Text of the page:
Former NASA astronaut Paul Weitz, who spent nearly a month in orbit on the first manned Skylab mission in 1973 and flew a decade later as mission commander on the maiden voyage of the Space Shuttle Challenger, has died at 85.
“We’re saddened by the loss of retired astronaut Paul Weitz,” NASA said on Tuesday.
Weitz died in Flagstaff, Ariz., on Monday; he had been diagnosed with myelodysplastic syndrome, a type of blood cancer.
Weitz was born in Erie, Pa., and graduated from Penn State. He joined the Navy and became an aviator and test pilot, eventually rising to the rank of captain. He was chosen in NASA’s fifth round of astronaut selection in 1966, as the agency was ramping up for the Apollo moon program.
On his first space flight, he served as pilot on Skylab-2 (SL-2), along with Apollo 12 veteran Charles “Pete” Conrad, Jr., and Joseph Kerwin, also a rookie on SL-2. The mission to fix Skylab, which had suffered significant damage during the space station’s launch, is still considered one of the most difficult and dangerous in the annals of spaceflight.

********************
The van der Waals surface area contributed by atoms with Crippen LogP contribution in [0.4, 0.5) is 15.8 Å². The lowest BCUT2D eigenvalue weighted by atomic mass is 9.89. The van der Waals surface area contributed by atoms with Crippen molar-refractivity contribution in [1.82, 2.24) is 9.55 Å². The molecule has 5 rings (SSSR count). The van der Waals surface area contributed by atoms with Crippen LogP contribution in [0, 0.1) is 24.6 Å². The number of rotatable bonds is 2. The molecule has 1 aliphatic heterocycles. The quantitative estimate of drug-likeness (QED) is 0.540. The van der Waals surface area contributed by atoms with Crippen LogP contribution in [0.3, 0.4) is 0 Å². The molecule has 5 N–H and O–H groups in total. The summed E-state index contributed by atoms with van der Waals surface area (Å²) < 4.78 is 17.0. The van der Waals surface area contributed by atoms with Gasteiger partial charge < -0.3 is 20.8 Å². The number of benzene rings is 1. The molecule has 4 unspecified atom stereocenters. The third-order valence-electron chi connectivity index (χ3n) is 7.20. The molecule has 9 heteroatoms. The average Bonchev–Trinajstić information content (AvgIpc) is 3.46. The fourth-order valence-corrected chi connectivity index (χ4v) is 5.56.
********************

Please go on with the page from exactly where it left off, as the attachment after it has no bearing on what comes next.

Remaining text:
The three astronauts had to conduct multiple space walks to repair the damaged craft, deploying a giant reflective parasol to act as a sunshade in place of a damaged thermal shield.
“Weitz conducted a ‘stand-up EVA’ — his head and body protruding out the Apollo command module’s hatch while Kerwin held him by the ankles from inside — in an attempt to free [a] stuck [solar] array,’ according to CollectSpace.com.
Weitz logged two hours and 11 minutes in space walks and the crew of the mission established a new world record for time in space – 672 hours, 49 minutes.
“We had to get the temperatures under control if we were going to salvage Skylab at all,” he told NASA in an oral history recorded in 2000.
Years later, Weitz returned to space when he commanded the critical first mission of Challenger, NASA’s second flight-worthy Space Shuttle orbiter, lifting off on April 4, 1983. The successful flight lasted five days.
“Before it became commonplace to come out of retirement, Paul was a pioneer,” said Curtis Brown, chairman of the Astronaut Scholarship Foundation. “He proved 51 was just a number.”
In the final chapter of his NASA career, Weitz served as deputy director of the Johnson Space Center, retiring from the agency in 1994.